More often than not, treatment has become just another extension in the maze of addiction. After thirty years of working in the field of addiction as a therapist, educator, consultant, and (former) co-owner of an outpatient treatment program, I have been repeatedly disheartened by the all-too-often relapse rate for those people who struggle to recover from addiction. The current models for treating addiction do not work. The reason is that the most utilized treatment strategies focus on stopping the addiction (the symptom), not healing the cause, create a temporary dependency on the facility, and then fail to develop an adequate plan for continued abstinence after discharge. Thanks for your tens of thousands of dollars and now just go to some twelve-step meetings with a room full of strangers and when you relapse time and time again, we’ll keep charging you for the same program or a different version of the same program for even more money or a longer stay”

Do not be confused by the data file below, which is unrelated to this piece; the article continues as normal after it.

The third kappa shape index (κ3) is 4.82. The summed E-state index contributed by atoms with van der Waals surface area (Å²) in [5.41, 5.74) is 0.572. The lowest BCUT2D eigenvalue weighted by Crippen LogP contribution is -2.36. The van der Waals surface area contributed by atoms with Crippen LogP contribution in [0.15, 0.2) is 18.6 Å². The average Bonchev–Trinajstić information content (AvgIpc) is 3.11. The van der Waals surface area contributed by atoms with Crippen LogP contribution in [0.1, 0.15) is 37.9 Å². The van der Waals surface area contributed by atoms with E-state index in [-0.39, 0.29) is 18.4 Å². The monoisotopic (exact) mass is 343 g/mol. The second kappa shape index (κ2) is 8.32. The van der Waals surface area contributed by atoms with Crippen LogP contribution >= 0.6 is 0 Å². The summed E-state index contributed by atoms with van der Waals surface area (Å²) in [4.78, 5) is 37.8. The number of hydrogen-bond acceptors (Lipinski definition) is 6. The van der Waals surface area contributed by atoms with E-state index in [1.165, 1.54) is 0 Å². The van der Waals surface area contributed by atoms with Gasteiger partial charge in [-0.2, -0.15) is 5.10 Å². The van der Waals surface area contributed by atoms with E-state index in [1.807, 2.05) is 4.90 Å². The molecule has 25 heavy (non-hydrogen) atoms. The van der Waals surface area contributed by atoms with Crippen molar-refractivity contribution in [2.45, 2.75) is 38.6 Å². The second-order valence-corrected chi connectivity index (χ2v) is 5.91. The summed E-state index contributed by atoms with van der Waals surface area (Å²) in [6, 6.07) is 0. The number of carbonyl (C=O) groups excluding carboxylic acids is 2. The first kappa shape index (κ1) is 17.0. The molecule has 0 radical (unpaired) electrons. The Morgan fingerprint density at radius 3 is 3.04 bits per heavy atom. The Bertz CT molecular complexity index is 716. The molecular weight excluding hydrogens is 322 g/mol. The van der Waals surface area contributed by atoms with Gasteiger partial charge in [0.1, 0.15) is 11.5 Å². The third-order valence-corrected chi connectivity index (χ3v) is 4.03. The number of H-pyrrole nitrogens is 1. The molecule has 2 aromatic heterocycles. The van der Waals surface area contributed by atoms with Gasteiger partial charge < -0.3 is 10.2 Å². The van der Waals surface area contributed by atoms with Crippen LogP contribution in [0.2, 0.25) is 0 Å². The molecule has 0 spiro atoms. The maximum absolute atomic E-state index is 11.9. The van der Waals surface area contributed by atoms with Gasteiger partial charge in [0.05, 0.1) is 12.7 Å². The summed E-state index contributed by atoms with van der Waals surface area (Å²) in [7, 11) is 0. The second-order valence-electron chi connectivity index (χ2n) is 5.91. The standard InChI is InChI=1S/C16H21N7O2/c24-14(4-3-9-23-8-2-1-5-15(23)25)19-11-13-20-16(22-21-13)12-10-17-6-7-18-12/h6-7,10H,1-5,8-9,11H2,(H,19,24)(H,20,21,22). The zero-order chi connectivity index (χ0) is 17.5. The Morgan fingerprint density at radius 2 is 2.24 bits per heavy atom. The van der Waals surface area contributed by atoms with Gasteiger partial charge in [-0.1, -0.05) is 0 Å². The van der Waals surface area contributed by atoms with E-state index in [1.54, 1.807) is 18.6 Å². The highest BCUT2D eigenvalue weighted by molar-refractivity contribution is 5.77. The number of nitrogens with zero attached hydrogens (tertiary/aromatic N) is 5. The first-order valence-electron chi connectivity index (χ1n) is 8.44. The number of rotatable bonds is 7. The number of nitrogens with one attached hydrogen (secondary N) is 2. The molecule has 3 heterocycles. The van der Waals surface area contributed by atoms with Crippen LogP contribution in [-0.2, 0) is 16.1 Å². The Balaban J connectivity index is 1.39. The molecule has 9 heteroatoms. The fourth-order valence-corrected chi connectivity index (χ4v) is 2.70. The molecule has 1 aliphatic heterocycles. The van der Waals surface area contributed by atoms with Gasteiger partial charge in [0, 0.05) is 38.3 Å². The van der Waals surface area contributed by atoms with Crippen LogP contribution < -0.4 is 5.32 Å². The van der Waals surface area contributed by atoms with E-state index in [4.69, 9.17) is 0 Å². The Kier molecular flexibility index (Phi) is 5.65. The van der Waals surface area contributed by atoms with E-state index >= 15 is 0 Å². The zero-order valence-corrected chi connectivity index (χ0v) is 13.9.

Abstinence will stop the behavior but not the addiction. In fact, all willful attempts to stop or reduce the addictive behavior only intensify the obsession. Studies have shown that for heavy drinkers, parts of the brain that can help control a drinking habit are damaged, which makes the pursuit of moderation not just a matter of will but a physical impossibility.
Please note that any reference I make to treatment for substances applies to all flavors of addiction because they are all expressions of the same disease, which I will explain later. The treatment models are pretty much the same alsoyou give up the thing to which you are addicted. There are exceptions. Obviously, for food, you would abstain from the foods you are addicted tousually wheat and sugarand learn to eat healthily. For sex, you would abstain from harmful sexual behaviors and replace those with healthy sexual intimacy. I’d also like to note that even though not all compulsive behaviors have to be medically detoxed, all do have components of emotional and physical withdrawalthe jonesing effect that shows up across any manifestation of addictionand is always painful.
The medical community has three ways they use medications to treat addictions: detox, psychiatric medications, and harm reduction.